The story of troubled American cities left with empty office buildings post-pandemic is well known. What’s less well understood is that this is really a tale of two cities — downtown, and everywhere else. While many commercial business districts are struggling, their urban outer rings are often thriving. Call it “the donut effect”.
Academics Arjun Ramani and Nicholas Bloom — who named this phenomenon in a recent NBER working paper of the same title — have shown that the majority of people leaving city centres are not moving far, mostly to the suburbs and exurbs of the urban areas in which they already reside. New York is a great case in point: a heat map in the NBER paper shows movement away from Manhattan towards the outer boroughs and Long Island.
Even if the “donut effect” is strongest in large cities like New York and San Francisco, you can see it in others like Chicago, which has some disturbing parallels to the original “donut” city — Detroit. For decades, the beautiful Detroit downtown buildings of the late 19th and early 20th century stood nearly empty, thanks to a combination of racism, the loss of US auto-industry predominance, rising crime and violence, and white flight to the outer rings of the city.
Detroit’s downtown has recovered somewhat in recent years, due in part to the efforts of entrepreneurs like Quicken Loans founder Dan Gilbert to renovate old commercial buildings into loft spaces and bring in new businesses, as well as the shops, restaurants and hotels that attract younger workers. But the lack of a well-functioning transit system makes it tough to rebuild downtown at scale.
This is one of many lessons that Detroit holds for modern “donut” cities: commute time matters, especially in the post-Covid age when working in an office every day is still a choice rather than a requirement for many. Tracy Hadden Loh, a fellow at the Brookings Institution who specialises in commercial real estate, infrastructure, racial justice and governance, notes that while the research into which cities are failing or thriving post-pandemic is still nascent, one variable that seems to matter is ease of transit. This may be one reason why downtown London and Paris seem vibrant compared to many US cities.
It’s not surprising to me that a place like New York, which has a reasonably well functioning (albeit declining) public transport system, has more economic activity downtown (as measured by cell phone usage) than Chicago or Los Angeles, where such infrastructure is notoriously poor. These latter cities are also held back by highly segregated neighbourhoods and city centres which are suffering not only from the commercial real estate crisis, but a decline in the entertainment or amenities that would draw people downtown for something aside from work.
Such problems are likely to get worse before they get better. The Federal Reserve’s financial stability report last week called out the exposure of financial institutions to commercial real estate as one of the major threats to the US economy, as the bursting of the bubble has only just begun. The Fed warned that, since mortgages backed by office and downtown retail property tend to be about a third of CRE holdings, “with CRE valuations remaining elevated, the magnitude of a correction in property values could be sizeable and therefore could lead to credit losses by holders of CRE debt”. As those dominoes fall, so may others in the financial system.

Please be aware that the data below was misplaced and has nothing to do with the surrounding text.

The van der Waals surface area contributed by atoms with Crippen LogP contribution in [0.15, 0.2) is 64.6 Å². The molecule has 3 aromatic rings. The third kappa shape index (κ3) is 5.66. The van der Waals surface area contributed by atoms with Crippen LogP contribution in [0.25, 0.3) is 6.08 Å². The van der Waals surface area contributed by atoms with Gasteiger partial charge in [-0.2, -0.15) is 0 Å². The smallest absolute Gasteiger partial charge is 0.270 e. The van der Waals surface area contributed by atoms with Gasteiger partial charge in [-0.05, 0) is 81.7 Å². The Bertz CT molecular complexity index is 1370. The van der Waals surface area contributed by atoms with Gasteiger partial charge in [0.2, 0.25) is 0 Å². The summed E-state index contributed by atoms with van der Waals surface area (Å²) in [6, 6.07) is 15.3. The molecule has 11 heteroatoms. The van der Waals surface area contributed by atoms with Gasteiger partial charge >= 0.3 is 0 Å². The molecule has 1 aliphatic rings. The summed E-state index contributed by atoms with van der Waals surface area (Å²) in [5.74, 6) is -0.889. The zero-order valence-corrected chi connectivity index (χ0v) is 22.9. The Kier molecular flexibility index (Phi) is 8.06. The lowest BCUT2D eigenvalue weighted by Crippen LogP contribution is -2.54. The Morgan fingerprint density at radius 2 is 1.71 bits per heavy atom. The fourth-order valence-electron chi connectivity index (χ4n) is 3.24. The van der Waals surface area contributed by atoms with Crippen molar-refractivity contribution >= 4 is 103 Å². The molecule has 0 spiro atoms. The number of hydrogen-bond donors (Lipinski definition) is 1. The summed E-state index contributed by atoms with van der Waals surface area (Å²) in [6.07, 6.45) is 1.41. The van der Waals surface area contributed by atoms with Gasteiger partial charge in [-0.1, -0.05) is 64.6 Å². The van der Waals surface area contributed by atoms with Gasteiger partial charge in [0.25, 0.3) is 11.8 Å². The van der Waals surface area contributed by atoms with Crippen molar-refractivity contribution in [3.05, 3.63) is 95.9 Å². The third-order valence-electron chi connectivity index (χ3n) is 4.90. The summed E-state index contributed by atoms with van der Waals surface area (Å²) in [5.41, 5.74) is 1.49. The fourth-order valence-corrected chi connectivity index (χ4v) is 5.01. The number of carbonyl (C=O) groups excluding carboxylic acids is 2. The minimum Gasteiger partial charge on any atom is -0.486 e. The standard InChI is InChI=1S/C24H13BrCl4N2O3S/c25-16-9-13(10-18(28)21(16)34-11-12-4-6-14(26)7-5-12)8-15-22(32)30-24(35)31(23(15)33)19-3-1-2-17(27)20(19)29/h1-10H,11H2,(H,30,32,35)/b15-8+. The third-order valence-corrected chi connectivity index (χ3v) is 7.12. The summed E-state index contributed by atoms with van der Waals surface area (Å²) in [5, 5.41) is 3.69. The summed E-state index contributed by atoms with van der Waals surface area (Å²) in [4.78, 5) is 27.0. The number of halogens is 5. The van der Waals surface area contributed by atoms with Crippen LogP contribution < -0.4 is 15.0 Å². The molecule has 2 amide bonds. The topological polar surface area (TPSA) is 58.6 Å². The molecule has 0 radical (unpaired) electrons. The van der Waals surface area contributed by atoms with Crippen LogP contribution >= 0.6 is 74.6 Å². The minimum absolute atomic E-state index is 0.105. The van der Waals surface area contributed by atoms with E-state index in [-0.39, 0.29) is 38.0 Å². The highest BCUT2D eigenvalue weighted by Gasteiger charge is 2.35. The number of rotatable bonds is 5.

How to avoid the “donut effect” en masse? The conversion of commercial real estate to residential or mixed use space has helped rejuvenate parts of downtown Detroit. But as historian Tom Sugrue, author of The Origins of the Urban Crisis: Race and Inequality in Postwar Detroit notes, the city’s 1920s office buildings were far easier to retrofit than the skyscrapers of today. That’s one reason why rents and housing prices in the outer rings of cities like New York have been rising so sharply since the pandemic. “There are lots of intermediate neighbourhoods that didn’t hollow out, and often they are the immigrant neighbourhoods or more working class neighbourhoods that never really shut down,” Sugrue says.
Unfortunately, that’s now leading to an even broader cost of living crisis for working people and higher rents for small businesses in areas like Queens or Brooklyn. Simply pushing the problems of Manhattan — or San Francisco’s Union Square — to the periphery isn’t a solution, particularly if it results in higher taxes being imposed on those residents least able to afford them. (Most major cities, including New York and San Francisco, already rely more on residential property tax receipts than commercial real estate taxes to fund public services.)
So what’s to be done? I’d take a page out of urban activist Jane Jacobs’s book, and consider mixed usage. Office work may never be what it was, but movie theatres and Broadway shows are back, hotels are booming and service sector wages are substantially above the pre-Covid level, according to data from Apollo. People still want to live in and visit big cities — they just want to do it in new ways.